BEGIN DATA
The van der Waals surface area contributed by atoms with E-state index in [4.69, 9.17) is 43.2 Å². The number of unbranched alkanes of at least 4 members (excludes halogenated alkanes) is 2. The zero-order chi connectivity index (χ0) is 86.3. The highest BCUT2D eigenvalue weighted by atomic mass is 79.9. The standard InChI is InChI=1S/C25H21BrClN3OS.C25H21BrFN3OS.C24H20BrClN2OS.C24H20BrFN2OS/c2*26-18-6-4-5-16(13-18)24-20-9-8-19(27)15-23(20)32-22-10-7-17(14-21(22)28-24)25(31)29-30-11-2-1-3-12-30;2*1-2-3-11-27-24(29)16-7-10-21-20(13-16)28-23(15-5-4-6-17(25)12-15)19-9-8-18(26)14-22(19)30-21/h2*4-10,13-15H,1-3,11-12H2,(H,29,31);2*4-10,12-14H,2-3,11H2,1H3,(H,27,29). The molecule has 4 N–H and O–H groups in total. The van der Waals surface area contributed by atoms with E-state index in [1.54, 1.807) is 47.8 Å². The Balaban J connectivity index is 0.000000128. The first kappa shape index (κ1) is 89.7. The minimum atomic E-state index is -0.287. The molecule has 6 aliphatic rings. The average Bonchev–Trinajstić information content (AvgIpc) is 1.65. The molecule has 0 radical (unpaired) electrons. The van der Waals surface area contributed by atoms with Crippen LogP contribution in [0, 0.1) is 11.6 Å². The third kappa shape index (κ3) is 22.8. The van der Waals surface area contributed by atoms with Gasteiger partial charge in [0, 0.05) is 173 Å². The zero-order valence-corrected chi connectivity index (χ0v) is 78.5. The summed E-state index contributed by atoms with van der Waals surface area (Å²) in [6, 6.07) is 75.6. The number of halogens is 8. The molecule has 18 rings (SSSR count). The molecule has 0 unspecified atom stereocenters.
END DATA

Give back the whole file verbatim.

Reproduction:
The van der Waals surface area contributed by atoms with E-state index in [4.69, 9.17) is 43.2 Å². The number of unbranched alkanes of at least 4 members (excludes halogenated alkanes) is 2. The zero-order chi connectivity index (χ0) is 86.3. The highest BCUT2D eigenvalue weighted by atomic mass is 79.9. The standard InChI is InChI=1S/C25H21BrClN3OS.C25H21BrFN3OS.C24H20BrClN2OS.C24H20BrFN2OS/c2*26-18-6-4-5-16(13-18)24-20-9-8-19(27)15-23(20)32-22-10-7-17(14-21(22)28-24)25(31)29-30-11-2-1-3-12-30;2*1-2-3-11-27-24(29)16-7-10-21-20(13-16)28-23(15-5-4-6-17(25)12-15)19-9-8-18(26)14-22(19)30-21/h2*4-10,13-15H,1-3,11-12H2,(H,29,31);2*4-10,12-14H,2-3,11H2,1H3,(H,27,29). The molecule has 4 N–H and O–H groups in total. The van der Waals surface area contributed by atoms with E-state index in [1.54, 1.807) is 47.8 Å². The Balaban J connectivity index is 0.000000128. The first kappa shape index (κ1) is 89.7. The minimum atomic E-state index is -0.287. The molecule has 6 aliphatic rings. The average Bonchev–Trinajstić information content (AvgIpc) is 1.65. The molecule has 0 radical (unpaired) electrons. The van der Waals surface area contributed by atoms with Crippen LogP contribution in [0, 0.1) is 11.6 Å². The third kappa shape index (κ3) is 22.8. The van der Waals surface area contributed by atoms with Gasteiger partial charge in [0, 0.05) is 173 Å². The zero-order valence-corrected chi connectivity index (χ0v) is 78.5. The summed E-state index contributed by atoms with van der Waals surface area (Å²) in [6, 6.07) is 75.6. The number of halogens is 8. The molecule has 18 rings (SSSR count). The molecule has 0 unspecified atom stereocenters.